Posted on Monday December 19, 2016
On Wednesday 30 November, Joseph Mulhern, solicitor in Mackrell Turner Garrett’s family law team attended the Houses of Parliament for a lobby day organised by Resolution – the national body for family lawyers and other family justice professionals – which encourages a non-confrontational approach to family law matters.
The main area of family justice reform Resolution is campaigning for is the introduction of ‘no fault divorce’. Currently, unless divorcing couples have been separated for at least two years, in order to obtain a divorce, one party has to rely on the other’s adultery or unreasonable behaviour. This leads to a blame game which can escalate conflict. Resolution is particularly concerned about the impact conflict and confrontation between separating parents has on their children.
Other issues of reform Resolution were promoting were:
- Rights for cohabiting couples who now represent nearly 10% of the population of the UK. Currently it is possible to live with someone for decades and have children together and then simply walk away without taking any financial responsibility for a former partner when the relationship breaks down. This can have a huge impact on women and children, particularly in cases where a mother has given up or reduced her work to raise a family.
- Fair access to justice. As a result of legal aid reforms in 2013, most people who were previously eligible for legal aid in family law matters no longer are. This has forced a huge increase in people being forced to represent themselves in court proceedings and Resolution want the Government to fulfil its commitment to carry out a review of the reforms.
- Court modernisation. Resolution has opposed the Government’s decision to close 86 courts across England and Wales. Those most affected by the closures will be vulnerable people such as victims of domestic violence and those who rely on public transport. The Government has stated that the savings created by closures will allow for modernisation of the remaining family courts. Resolution urges the Government to press on with the required modernisation work urgently.
On the Lobby Day, there were three speakers:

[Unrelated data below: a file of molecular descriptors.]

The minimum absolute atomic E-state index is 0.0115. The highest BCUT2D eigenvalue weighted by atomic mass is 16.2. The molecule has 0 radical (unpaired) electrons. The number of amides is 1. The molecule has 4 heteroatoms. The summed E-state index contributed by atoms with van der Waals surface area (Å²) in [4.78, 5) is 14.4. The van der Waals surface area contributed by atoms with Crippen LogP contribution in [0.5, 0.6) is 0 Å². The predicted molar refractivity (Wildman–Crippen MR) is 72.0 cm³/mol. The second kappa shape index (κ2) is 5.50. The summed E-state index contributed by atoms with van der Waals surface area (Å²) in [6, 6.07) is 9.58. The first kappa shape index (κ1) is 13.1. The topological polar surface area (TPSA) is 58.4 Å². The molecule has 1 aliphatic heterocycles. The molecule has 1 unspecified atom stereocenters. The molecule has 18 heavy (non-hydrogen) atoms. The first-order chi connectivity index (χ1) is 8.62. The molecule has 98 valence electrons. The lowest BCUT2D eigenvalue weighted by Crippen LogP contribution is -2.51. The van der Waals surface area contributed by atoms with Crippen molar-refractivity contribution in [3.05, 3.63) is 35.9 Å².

- Bob Neil MP, Chair of the Justice Select Committee, who spoke of the benefit of taking confrontation out of divorce, explained the Justice Select Committee had opposed a rise in the court fee to issue a divorce from £410 to £550 because the Government should not be making a profit out of a captive market and expressed concerns about the increasing numbers of litigants in person and the potential for increased conflict this can cause.
- Nigel Shepherd, Head of Resolution, who stressed that everyone, including politicians, has a responsibility to minimise acrimony on relationship breakdown and parents should not be forced into a blame game. He argued that introducing a no fault divorce system does not make divorce easier – people know when their marriage has broken down and do not take the decision to divorce lightly.
- Richard Burgon MP, Shadow Justice Secretary and Shadow Lord Chancellor, who asserted that divorce law is struggling to keep pace with social change and that it should be brought into the 21st He said he understood why people are concerned a no fault divorce would diminish the institution of marriage, but divorce must be free of bitterness and struggle where possible and currently the law does not encourage rancour-free divorces. He also pointed out that a no fault divorce could ease the current pressure on the court system. He also argued that there should be debates in Parliament regarding rights for cohabiting couples and the effect of legal aid reforms.
Throughout the day Resolution members met with their local MPs to lobby them about the various issues and Resolution hopes that a number of MPs will now commit to legislating for a no fault divorce and the other proposed reforms.